LNLINUX/U Upgrade to Current Version


Current Version: 4.8

LNLinux/U allows customers with earlier versions of LNLinux to upgrade to the latest version of LNLinux. Learn more about its capabilities on the LNLINUX product page.

Note: LoggerNet Linux/U requires LoggerNet Remote/U, which is available in the Ordering information section.

Benefits and Features

  • Upgrade from older version to current version for a discounted price



Current Version 4.8
Operating System Windows 11 or 10 (for LoggerNet Remote)
RPM Distribution Red Hat (64 bit)
Debian Distribution 64 bit


Note: The following shows notable compatibility information. It is not a comprehensive list of all compatible or incompatible products.

Data Loggers

Product Compatible Note
21X (retired) The 21X requires three PROMs; two PROM 21X Microloggers are not compatible.
CR10 (retired)
CR1000 (retired)
CR10X (retired) LNLINUX is compatible with the mixed array, PakBus®, and TD operating systems.
CR200X (retired)
CR206X (retired)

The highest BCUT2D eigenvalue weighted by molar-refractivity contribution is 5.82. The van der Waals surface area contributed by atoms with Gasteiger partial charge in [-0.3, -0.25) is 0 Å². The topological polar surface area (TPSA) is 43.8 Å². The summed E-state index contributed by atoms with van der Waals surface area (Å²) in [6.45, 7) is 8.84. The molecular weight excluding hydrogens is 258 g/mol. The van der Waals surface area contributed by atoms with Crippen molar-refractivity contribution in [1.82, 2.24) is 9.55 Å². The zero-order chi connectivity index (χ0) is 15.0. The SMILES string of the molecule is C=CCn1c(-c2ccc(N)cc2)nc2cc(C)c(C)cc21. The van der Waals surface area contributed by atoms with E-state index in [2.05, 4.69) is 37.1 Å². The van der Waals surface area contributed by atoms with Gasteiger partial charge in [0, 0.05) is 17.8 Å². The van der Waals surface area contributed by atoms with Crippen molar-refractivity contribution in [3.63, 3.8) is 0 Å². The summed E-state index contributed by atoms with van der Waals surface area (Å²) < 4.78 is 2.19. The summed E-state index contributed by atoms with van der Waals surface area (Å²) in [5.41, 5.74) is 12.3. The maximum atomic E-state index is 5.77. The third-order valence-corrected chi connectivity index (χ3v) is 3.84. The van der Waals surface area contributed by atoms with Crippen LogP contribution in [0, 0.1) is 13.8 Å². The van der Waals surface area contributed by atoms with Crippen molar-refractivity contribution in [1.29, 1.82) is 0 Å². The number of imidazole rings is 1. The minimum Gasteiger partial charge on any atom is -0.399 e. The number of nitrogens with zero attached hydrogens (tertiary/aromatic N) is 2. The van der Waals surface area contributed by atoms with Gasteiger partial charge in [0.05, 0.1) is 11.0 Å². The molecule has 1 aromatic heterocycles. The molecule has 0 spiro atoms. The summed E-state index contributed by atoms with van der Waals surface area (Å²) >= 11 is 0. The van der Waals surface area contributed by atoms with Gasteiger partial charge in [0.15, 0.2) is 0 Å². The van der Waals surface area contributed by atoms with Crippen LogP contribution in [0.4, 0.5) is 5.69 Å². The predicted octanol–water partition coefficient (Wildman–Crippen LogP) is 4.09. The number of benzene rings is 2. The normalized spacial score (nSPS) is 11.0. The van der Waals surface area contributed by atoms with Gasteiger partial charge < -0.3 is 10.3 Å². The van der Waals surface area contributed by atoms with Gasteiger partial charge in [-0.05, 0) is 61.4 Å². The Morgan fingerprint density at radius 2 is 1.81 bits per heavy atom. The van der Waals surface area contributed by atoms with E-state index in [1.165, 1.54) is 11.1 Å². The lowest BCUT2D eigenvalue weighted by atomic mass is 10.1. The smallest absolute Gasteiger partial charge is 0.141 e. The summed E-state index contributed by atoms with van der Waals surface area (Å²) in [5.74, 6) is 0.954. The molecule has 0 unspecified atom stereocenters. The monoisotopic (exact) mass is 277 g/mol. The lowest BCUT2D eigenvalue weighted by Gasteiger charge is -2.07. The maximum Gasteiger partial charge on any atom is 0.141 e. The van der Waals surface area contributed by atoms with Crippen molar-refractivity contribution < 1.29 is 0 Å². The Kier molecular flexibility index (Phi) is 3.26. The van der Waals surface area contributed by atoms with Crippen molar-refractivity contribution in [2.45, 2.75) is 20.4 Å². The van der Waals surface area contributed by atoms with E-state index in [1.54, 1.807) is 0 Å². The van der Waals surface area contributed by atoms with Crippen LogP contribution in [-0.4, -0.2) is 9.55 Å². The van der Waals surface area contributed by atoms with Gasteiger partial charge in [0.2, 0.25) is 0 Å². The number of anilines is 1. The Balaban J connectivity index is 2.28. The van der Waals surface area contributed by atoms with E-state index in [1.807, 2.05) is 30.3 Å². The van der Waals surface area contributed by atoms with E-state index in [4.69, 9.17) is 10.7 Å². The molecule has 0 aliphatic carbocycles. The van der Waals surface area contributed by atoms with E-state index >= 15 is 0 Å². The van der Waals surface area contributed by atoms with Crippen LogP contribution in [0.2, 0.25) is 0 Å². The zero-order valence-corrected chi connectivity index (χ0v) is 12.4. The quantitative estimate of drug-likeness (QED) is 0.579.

CR211X (retired)
CR216X (retired)
CR23X (retired) LNLINUX is compatible with the mixed array, PakBus®, and TD operating systems.
CR295X (retired)
CR3000 (retired)
CR500 (retired)
CR5000 (retired)
CR510 (retired) LNLINUX is compatible with the mixed array, PakBus®, and TD operating systems.
CR800 (retired)
CR850 (retired)
CR9000 (retired)
CR9000X (retired)

Additional Compatibility Information


The disk with the LNLinux Server contains a Debian distribution and a Red Hat RPM distribution. Each distribution includes a 64-bit version.

LoggerNet Remote is required for use with LNLinux. The LoggerNet Remote Clients used to manage the LNLinux server run on an Intel-based computer with a Microsoft Windows operating system. The LoggerNet Remote Clients run on Windows 10 and 11.


The LoggerNet server provides communications with the data loggers over various mediums including serial ports, TCP/IP connections, and Linux compatible phone modems.

Frequently Asked Questions

Number of FAQs related to LNLINUX/U: 2

  1. LoggerNet for Linux should run on most distributions with base distributions of Red Hat or Debian.

  2. The blog article "How to Navigate the World of Software Upgrades, Patches, and Trials" explains the difference between patches (free of charge) and upgrades (for a fee). This example quickly shows the difference between an upgrade and a patch:

    Upgrade Patch

    Major version change, such as 1.3 to 2.0

    Minor version change, such as 1.3 to 1.4

    Typically requires purchase for a fee

    Free of charge

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